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Tags vs. Structure

So far you’ve learned how to access and use both the Structure pane and the Tags panel. You’ve seen how the Tags panel works like a grocery list, showing you all the essential parts of your XML workflow. You’ve seen how the Structure pane works like an X-ray device, revealing how the elements are put together. Although they serve completely different purposes, their features overlap in some important and helpful ways.

Identifying Elements from the Structure Pane

Open xml_interface_4.indd from the Chapter 2 folder (Figure 2.41).

In Figure 2.42, we matched up the XML content to its display in the Structure pane. Even if you knew nothing about XML it’s easy to see the similarities. Can you see how each line in the Structure pane relates directly to the structure of the XML file? Can you figure out the element names? Can you identify the attributes?

Click the first artist icon in the Structure pane (Figure 2.43). See the tag name highlight in the Tags panel. Also notice that the icon for this element indicates that it has been placed in the layout. Because the icon and the actual content on the page are the same thing, you can use the Structure pane to identify these elements in the layout. Double-click the first artist icon in the Structure pane (Figure 2.44).

To identify XML graphic elements in your layout using the Structure pane, double-click on the first portrait element in the Structure pane (Figure 2.45).

Observe the other child elements within the first artist element. You can use the Structure pane to select them individually, too. Figure 2.46 shows how to select a single element using the Structure pane. See how each icon relates to the placed content in the layout? This connection between the Structure pane and the layout will come in very handy in our upcoming lessons as well as in your own XML workflow.

Identifying Structure from the Layout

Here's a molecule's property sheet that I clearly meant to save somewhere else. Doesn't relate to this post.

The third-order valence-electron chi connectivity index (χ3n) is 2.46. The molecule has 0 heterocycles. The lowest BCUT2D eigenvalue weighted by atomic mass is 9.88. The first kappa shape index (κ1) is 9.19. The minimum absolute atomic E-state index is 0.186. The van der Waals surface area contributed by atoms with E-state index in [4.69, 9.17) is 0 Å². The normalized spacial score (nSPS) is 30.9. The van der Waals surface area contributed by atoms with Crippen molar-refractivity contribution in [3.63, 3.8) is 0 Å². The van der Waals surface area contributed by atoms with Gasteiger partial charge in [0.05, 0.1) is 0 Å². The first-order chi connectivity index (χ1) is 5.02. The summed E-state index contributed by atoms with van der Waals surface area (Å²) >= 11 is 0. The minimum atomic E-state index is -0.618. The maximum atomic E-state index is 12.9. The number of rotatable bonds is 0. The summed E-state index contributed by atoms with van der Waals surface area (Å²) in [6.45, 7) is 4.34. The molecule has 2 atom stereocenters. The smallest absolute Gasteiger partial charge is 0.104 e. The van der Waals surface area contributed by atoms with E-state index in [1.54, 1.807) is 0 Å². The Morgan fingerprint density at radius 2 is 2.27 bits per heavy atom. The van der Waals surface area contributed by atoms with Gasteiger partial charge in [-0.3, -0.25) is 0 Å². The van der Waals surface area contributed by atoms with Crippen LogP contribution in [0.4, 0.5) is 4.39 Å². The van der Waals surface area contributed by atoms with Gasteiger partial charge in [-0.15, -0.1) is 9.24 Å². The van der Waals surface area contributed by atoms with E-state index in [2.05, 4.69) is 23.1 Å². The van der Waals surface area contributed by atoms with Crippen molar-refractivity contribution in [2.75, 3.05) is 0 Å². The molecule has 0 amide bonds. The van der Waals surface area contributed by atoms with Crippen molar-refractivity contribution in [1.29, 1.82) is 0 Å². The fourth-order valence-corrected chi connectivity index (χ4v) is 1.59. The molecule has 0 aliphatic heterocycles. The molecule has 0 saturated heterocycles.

An important aspect of the relationship between the Structure pane and the layout is that it is a two-way street. Just as you used the Structure pane to identify elements in the layout, you can use layout elements to help identify the structure (Figure 2.47).

Untagging Elements from the Structure Pane

Earlier you learned how to untag elements using the Tags panel. The Structure pane can be used to untag elements, too. Figures 2.48 through 2.50 show you how to untag a placed graphic element, untag a text element, and untag multiple elements at once, in that order.

Deleting Elements Using the Structure Pane

Placed (and/or unplaced) elements can be deleted using the Structure pane. Figure 2.52 shows how to delete a placed object, and Figure 2.53 shows how to delete multiple elements at once.

Formatting XML Content Automatically

One of the most powerful features of InDesign’s XML tools (and one of our favorites) is the ability to apply Paragraph, Character, and Table (CS3 only) styles to imported content automatically. It means that, potentially, with the right template, you could create instant documents completely formatted from scratch with a few clicks of the mouse.

Open xml_interface_5.indt and have a look at Figure 2.54.

Tagging Text Elements Automatically

If we can style text that’s already tagged, wouldn’t it be nice if you could tag text that was already styled? ’Nuff said. InDesign can do that, too! Open xml_interface_6.indt and check out Figures 2.55 and 2.56. For a detailed description on how to do this properly see Chapters 9 and 10.